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Chinese Military,Political and Social Superthread

MilEME09

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China continues to push Taiwan to the breaking point, continuous mass breaches force Taiwan to send aircraft to intercept, the more they do it, the less time crews have for maintenance, don't need to fight them in the sky if they all break down on the ground.
 

daftandbarmy

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Stand to!

The threat of China invading Taiwan is growing every day. What the U.S. can do to stop it.​

The Chinese military has already begun gray zone operations. An all-out attack on Taiwan looms if Beijing continues to escalate.

In his speech celebrating the Chinese Communist Party’s 100th anniversary last week, Chairman Xi Jinping proclaimed that China has never bullied or oppressed the people of any other country. Yet that is exactly what Beijing is doing to Taiwan, and its intensifying aggression toward the democratic island is increasingly raising concerns that it will try to take it by force.

The question is not whether the United States should defend Taiwan during war but how to prevent war in the first place. Now is the time to strengthen U.S.-Taiwan security cooperation.

For years, world leaders have been hesitant to respond to China’s military aggression in the region. But Beijing’s escalating rhetoric and military developments are pushing Washington and its allies to work together in ways never done before, such as the joint U.S.-Japanese military planning for a conflict with China over Taiwan. Just Monday, Japanese Deputy Prime Minister Taro Aso declared that in the case of an attack on Taiwan, “Japan and the U.S. must defend Taiwan together."

“Unifying Taiwan by force” as a Chinese policy has existed since Chairman Mao Zedong coined the term. Though the onset of the Korean War spared Taiwan such a fate at that time, China’s unfulfilled aspirations continue to haunt the Communist Party. In recent years, Xi has tied the annexation of Taiwan, which split from the Chinese mainland amid civil war in 1949, to his “China dream” for the “great rejuvenation of the Chinese nation.” In the eyes of Communist Party elites, unifying Taiwan is the final piece in making China great again.

The Communist Party now controls the most powerful military in Asia, the People’s Liberation Army, and Beijing’s increasing sense of urgency to annex Taiwan is evident in major changes to its military posture. Beijing understands that the United States is the most significant obstacle to its conquest of Taiwan, and has transformed its force to specifically offset U.S. operational advantages in the Pacific theater. To this end, the Chinese military has developed anti-ship ballistic missiles, attack submarines and an array of air and naval platforms for conducting saturation attacks to overwhelm enemies, all supported by space-based systems that make it more integrated and lethal.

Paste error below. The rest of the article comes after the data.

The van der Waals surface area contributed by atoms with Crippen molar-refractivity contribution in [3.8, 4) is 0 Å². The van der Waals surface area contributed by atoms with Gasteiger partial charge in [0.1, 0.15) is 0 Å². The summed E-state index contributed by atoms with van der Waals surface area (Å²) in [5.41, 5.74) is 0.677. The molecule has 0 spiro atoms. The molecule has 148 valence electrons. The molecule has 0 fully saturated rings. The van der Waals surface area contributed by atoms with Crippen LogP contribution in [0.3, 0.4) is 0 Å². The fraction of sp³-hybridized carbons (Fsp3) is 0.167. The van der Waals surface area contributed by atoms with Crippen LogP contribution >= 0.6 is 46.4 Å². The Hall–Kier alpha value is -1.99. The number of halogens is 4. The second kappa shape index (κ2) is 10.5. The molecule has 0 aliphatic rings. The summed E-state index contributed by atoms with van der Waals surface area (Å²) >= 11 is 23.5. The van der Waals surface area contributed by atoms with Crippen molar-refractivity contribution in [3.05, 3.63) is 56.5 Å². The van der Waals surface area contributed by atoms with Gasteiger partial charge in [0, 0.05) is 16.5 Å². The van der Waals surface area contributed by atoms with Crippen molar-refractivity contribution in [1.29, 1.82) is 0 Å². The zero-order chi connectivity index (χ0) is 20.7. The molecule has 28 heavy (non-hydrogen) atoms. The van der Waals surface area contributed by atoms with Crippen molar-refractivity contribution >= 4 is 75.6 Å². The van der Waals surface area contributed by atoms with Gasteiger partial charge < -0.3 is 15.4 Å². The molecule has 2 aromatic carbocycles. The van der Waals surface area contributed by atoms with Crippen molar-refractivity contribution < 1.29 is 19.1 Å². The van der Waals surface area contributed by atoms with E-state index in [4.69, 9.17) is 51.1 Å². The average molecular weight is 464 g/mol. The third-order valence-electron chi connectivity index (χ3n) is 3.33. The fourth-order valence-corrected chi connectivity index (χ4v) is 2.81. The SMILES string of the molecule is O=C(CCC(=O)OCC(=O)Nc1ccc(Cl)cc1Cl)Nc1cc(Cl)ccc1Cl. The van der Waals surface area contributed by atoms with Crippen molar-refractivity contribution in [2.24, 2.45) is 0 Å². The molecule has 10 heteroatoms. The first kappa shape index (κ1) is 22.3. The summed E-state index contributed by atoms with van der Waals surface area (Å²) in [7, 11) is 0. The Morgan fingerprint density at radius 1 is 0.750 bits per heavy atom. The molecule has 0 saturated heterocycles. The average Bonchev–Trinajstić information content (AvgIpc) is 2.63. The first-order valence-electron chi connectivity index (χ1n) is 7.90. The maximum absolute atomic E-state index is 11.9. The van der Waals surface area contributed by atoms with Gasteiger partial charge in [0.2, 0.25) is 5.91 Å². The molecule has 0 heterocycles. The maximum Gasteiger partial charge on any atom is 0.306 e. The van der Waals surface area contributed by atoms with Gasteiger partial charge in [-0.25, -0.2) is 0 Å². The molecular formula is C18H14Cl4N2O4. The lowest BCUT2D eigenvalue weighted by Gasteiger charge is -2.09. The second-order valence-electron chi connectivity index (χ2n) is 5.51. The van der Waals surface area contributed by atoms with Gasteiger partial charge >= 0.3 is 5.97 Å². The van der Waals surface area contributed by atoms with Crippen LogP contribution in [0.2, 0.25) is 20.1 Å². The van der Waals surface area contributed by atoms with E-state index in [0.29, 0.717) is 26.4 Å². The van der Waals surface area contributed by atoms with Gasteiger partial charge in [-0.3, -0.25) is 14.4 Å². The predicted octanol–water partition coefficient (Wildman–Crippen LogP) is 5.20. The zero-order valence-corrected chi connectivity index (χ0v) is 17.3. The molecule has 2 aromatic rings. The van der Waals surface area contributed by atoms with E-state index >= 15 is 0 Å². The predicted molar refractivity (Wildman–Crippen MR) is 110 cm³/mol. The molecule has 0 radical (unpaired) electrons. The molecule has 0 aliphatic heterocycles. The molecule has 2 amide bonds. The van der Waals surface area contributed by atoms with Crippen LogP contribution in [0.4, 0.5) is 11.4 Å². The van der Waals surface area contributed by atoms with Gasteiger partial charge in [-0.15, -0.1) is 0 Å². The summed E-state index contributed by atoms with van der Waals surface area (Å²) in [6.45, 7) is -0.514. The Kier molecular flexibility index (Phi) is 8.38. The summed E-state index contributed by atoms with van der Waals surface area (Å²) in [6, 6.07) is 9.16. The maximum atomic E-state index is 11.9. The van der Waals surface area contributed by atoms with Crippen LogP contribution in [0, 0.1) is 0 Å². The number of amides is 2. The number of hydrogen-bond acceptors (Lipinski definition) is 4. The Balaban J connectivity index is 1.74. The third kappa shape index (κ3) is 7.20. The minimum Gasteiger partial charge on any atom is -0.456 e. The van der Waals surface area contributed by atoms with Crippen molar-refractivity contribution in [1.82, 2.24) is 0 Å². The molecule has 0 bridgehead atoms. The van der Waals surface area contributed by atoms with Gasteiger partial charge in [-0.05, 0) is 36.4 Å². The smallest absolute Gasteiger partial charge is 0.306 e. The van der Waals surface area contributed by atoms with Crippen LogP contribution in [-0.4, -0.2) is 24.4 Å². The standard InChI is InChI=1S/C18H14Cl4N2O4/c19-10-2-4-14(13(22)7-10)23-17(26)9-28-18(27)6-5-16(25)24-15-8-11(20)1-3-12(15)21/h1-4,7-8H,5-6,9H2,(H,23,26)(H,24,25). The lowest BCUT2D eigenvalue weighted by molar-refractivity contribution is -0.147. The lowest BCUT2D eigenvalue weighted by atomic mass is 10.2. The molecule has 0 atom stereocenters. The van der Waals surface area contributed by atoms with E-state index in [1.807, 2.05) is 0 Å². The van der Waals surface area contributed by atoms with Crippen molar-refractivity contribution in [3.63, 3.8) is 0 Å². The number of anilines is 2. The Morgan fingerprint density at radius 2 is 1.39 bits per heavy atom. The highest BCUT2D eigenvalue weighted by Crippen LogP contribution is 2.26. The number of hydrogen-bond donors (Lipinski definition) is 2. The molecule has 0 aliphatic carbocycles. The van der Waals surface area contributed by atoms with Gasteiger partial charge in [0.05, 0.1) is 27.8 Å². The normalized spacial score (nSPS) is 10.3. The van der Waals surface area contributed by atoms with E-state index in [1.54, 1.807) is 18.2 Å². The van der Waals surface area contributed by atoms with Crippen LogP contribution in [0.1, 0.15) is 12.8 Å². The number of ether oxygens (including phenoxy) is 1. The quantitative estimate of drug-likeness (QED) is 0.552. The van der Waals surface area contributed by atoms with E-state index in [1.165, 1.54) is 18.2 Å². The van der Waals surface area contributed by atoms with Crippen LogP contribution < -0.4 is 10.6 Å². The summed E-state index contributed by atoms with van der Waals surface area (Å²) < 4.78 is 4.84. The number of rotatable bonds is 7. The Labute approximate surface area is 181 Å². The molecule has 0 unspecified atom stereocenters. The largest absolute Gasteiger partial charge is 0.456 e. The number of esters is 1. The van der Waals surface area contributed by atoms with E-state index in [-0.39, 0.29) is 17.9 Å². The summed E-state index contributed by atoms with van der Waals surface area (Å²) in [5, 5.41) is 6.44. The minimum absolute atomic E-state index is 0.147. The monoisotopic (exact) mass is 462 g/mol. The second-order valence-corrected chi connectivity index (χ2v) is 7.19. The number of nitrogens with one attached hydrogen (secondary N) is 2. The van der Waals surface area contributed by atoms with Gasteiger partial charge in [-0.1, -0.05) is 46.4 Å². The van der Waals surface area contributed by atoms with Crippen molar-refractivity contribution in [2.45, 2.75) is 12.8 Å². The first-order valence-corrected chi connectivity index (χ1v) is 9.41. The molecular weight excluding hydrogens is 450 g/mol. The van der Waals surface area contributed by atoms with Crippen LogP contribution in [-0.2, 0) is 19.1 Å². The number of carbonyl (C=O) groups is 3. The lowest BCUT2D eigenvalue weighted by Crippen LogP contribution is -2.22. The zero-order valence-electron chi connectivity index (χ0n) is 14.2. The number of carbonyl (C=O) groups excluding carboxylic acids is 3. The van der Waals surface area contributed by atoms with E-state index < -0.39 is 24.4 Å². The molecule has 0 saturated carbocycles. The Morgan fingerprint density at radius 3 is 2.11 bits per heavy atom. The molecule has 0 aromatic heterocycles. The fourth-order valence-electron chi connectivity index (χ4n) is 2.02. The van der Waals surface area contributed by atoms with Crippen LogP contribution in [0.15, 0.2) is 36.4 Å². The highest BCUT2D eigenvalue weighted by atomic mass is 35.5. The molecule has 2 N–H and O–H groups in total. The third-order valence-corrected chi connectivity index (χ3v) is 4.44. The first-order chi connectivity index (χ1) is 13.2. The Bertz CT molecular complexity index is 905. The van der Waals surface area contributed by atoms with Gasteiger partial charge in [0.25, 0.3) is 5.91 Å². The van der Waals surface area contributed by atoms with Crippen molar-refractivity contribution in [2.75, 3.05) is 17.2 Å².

Kirkhill

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Argentine military and intelligence cooperation with the Reagan Administration ended in 1982, when Argentina seized the British territory of the Falkland Islands in an attempt to quell domestic and economic unrest. The move was condemned by the US, who provided intelligence to the British government in its quest to regain control over the islands.

Falklands War[edit]​

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See also: Falklands War

Galtieri in the Falkland Islands
By April 1982, Galtieri had been in office for four months and his popularity was low.[15] On 2 April, on his orders, Argentine forces invaded the Falkland Islands, a United Kingdom territory subject to a long-standing Argentine claim.

Initially the invasion was popular in Argentina, and the anti-junta demonstrations were replaced by patriotic demonstrations in support of Galtieri.

Galtieri and most of his government mistakenly believed the UK would not respond militarily[16][14]

The British government led by the prime minister, Margaret Thatcher, dispatched a naval task force to retake the islands militarily if Argentina refused to comply with a United Nations resolution demanding an immediate Argentine withdrawal. Argentina did not comply with the resolution which resulted in a surrender to British forces on 14 June 1982, after which Argentine forces were escorted back to Argentina.[citation needed]

Defeat, fall from power, trial and prison[edit]​

On 14 June 1982, the Falklands' capital, Stanley, was retaken by British forces. Within days Galtieri was removed from power, and he spent the next 18 months at a well-protected country retreat while democracy was restored to Argentina. Along with other members of the former junta, he was arrested in late 1983 and charged in a military court with human rights violations during the Dirty War and with mismanaging the Falklands War. The Argentine Army's internal investigation, known as the Rattenbach report after the general who led it,[17] recommended that those responsible for the misconduct of the war be prosecuted under the Code of Military Justice.[18] In 1986 he was sentenced to twelve years in prison.[19]